Much debate and head scratching followed the announcement from Italy’s energy manager GSE over PV installation figures that seemed significantly higher than industry observers had previously forecasted, not least amongst the PV-Tech editorial team.
My colleague Emma Hughes has posted a new story regarding what GSE is reporting while my original piece appears here in the editor’s blog section for reference, scrutiny and comment etc…
Lost in translation
Having had time to use several different translation services, though I can't be sure which one, if any, are translating better than others, my calculations from GSE’s figures stand up, but the timing/date to which those installations can be assigned to, come into question and doubt.
It seems that total accumulated power at the end of 2010 since reporting began in 2006 could have reached up to 3,000MW. That meant that currently connected installations in 2010 equated to 1,850MW, not the 5,800MW figure I had used in my story.
I also noticed that GSE used a 2009 installation figure of 711MW, but I have seen from GSE a figure of 583MW in the past and 720MW, which is in my chart.
According to the latest GSE press release, connected installations in 2010 alone equalled 1,850MW, a figure very much in line with market forecasts and representing growth of 160% over the previous year.
However, GSE also reported that another 55,000 installations had been filed for connection by June 2011 that equated to a further 4,000MW of installations, which importantly would apply under the rules for the 2010 feed-in tariff rates.
That’s where it would seem I went wrong?
According to GSE, should all these requested system connections actually get connected, then the total cumulative installed figures would have reached 7,000MW.
Importantly, in my defence, my translations clearly point to GSE stating that the 7,000MW figure would be expressed as “to end 2010.”
That seems to support my 5.8GW installed headline for 2010
Indeed, based on the FiT regulations (translation issues abound), this is provided that system connection requests have notice of the completion of the work by December 31, 2010.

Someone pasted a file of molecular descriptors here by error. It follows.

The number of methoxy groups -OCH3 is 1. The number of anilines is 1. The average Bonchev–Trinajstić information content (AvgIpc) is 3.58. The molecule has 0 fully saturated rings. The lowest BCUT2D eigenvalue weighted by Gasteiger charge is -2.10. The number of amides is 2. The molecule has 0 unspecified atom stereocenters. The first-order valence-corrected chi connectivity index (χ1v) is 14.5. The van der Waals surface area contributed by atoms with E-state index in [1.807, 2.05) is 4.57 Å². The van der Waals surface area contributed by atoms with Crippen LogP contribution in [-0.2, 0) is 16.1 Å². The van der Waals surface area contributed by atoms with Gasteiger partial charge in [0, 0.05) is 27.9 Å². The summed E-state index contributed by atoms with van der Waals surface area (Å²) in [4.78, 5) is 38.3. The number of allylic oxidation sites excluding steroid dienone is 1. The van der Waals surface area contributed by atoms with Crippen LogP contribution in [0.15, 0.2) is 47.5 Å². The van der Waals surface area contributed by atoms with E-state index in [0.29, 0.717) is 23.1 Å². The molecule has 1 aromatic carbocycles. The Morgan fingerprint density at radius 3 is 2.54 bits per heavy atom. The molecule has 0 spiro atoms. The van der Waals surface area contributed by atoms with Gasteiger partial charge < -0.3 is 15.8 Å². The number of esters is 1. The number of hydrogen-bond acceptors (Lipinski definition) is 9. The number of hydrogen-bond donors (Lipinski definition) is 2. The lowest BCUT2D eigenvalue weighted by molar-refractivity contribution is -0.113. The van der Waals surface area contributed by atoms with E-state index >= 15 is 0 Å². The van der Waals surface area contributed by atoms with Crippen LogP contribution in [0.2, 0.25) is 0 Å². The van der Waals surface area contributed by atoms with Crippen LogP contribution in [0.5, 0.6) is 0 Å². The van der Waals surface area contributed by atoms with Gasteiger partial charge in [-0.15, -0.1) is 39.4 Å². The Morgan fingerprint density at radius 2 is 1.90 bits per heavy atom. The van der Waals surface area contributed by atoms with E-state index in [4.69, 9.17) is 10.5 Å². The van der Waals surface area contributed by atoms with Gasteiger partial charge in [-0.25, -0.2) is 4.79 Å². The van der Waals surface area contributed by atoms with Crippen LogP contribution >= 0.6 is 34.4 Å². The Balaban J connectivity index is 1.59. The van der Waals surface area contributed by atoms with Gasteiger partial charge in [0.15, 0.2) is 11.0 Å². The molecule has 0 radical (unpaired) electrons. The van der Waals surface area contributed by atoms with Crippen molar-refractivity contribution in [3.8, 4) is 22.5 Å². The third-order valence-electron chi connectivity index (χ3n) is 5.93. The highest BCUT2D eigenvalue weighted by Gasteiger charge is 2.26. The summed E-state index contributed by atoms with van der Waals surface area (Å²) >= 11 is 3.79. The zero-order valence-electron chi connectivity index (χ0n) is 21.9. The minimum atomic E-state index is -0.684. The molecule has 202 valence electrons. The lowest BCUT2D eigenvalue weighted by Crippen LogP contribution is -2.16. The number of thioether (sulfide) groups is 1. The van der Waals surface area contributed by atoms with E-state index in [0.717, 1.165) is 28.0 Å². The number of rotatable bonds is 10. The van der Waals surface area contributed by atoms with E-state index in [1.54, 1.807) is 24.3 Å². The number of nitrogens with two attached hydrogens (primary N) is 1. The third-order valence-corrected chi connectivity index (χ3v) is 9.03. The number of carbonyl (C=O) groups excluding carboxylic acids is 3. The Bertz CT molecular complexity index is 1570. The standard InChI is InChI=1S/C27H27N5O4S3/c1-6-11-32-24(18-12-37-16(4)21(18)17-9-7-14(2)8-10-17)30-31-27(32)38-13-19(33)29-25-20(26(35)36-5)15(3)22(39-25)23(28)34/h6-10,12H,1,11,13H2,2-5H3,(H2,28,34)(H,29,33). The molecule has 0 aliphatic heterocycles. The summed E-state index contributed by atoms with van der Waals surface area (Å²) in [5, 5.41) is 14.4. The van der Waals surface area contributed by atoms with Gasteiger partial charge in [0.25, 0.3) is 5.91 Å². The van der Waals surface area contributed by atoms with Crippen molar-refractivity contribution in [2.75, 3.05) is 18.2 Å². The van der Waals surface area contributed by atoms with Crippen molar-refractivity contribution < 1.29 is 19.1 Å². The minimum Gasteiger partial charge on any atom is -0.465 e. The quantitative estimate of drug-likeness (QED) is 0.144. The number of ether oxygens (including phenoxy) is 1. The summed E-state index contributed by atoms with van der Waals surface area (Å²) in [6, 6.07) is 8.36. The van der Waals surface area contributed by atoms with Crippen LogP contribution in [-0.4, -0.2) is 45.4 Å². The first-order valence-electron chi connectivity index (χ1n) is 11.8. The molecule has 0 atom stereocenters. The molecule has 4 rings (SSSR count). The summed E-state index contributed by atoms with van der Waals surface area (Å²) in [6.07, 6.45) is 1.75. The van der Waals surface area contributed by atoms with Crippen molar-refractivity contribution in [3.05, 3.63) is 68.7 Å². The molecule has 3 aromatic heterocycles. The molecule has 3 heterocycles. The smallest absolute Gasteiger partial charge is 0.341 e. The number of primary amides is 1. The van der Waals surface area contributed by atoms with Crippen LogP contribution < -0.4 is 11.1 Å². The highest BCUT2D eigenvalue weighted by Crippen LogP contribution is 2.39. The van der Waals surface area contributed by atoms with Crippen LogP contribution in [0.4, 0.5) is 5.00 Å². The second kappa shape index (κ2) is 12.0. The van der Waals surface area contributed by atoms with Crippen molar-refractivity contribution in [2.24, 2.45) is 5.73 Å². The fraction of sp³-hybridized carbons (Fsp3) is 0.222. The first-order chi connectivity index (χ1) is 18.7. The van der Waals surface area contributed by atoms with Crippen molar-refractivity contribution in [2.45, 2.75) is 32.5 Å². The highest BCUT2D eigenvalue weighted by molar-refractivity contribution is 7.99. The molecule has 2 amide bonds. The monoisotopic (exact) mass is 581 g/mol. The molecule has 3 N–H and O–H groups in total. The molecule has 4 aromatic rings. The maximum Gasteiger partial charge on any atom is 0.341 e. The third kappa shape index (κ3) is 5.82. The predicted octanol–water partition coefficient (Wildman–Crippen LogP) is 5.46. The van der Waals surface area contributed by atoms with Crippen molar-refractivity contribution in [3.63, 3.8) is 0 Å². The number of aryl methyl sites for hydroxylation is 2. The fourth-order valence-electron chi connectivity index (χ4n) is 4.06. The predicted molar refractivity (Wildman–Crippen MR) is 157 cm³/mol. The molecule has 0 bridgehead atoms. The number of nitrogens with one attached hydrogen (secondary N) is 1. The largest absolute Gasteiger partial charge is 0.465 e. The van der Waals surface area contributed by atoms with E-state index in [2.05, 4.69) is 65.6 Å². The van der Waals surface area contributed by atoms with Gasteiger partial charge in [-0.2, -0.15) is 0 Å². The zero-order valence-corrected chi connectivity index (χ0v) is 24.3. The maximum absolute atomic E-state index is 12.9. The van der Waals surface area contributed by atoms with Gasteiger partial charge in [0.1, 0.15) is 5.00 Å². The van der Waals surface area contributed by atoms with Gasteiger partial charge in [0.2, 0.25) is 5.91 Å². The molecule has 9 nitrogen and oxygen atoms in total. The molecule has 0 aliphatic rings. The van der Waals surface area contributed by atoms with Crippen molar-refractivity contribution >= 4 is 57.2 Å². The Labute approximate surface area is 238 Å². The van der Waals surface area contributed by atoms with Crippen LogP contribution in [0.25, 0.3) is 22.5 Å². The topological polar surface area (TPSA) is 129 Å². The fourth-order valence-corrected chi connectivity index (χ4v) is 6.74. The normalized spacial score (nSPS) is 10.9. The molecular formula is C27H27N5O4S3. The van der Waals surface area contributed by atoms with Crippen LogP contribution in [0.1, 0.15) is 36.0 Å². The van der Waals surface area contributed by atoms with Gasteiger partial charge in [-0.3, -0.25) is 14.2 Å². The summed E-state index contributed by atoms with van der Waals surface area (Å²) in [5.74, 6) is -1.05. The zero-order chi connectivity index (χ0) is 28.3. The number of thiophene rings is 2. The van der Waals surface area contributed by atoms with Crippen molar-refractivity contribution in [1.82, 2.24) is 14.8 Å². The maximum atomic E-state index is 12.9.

The jury is therefore out at the moment as to whether the market research firms would calculate all of these connections as installations in 2010 or only those “officially” connected by the end of 2010, as stated by GSE at 1,850MW.
The final conundrum that emerged from the GSE press release was the mention of 8,000MW “already” achieved, with the assumption (by myself at the moment) that this referred to a further 1,000MW of new system connection applications already received in 2011. Thus on a cumulative basis Italy can expect to have reached its 2020 target of 8,000MW of PV installations in 2011, significantly ahead of schedule.
Below is my original article
Official photovoltaic installations in Italy reached an accumulated 7,000MW at the end of 2010, according to new figures released by GSE in Italy at an informal hearing before the Italian Senate Commission. Installations had reached 1,142MW at the end of 2009. This means that a massive 5,858MW was installed in the country in 2010, significantly higher than any previous projection from industry observers and market research firms. Significantly, the GSE noted that it expected January 2011 installations to top 1,000MW.
Market researchers had only recently made revisions to forecasts for the country, increasing installation figures to around 3,500MW, which is still a significant increase from installations achieved in 2009.
The Italian National Action Plan on PV had originally targeted achieving cumulative installations of 8,000MW by the end of 2020; that figure is expected to be reached by the end of January 2011.
According to IMS Research’s PV Research Director Ash Sharma, the GSE figures for installations also include partially completed PV systems. Based on its own renewed checks, the market research firm believes actual installations for 2010 are closer to around 4.0GW, based on the announcement from the GSE.
IMS Research noted that it is unlikely that sufficient quantities of modules and inverters were available in Italy to reach 5.8GW of new installations, amid global demand booming in 2010
They believe that project developers simply applied for grid-connection on partly constructed projects (that may not even have modules installed), in order to benefit from the higher tariff.
Based on this latest information, the market research firm believes 3.5-4.2GW of fully installed PV capacity was added in Italy in 2010.
Sharma also noted that IMS Research’s global forecast for 2010 had installations reaching 17.5 GW, somewhat higher than most analysts, banks, and major suppliers estimated; however, the discrepancy had been attributed to Italy; where many others had expected only around 1-2 GW to have been installed versus IMS Research’s 3.5GW.
Sharma said in response to the GSE announcement that, “These massive numbers from GSE will undoubtedly shock the industry and will have serious repercussions for 2011. PV capacity growth in Italy is now well ahead of the government’s intended roadmap and may now lead to an early intervention to curb growth in this overheating market. This may then lead to the unwanted consequence of a further boom in demand as developers seek to complete projects in time, as they did in Germany in early 2010.”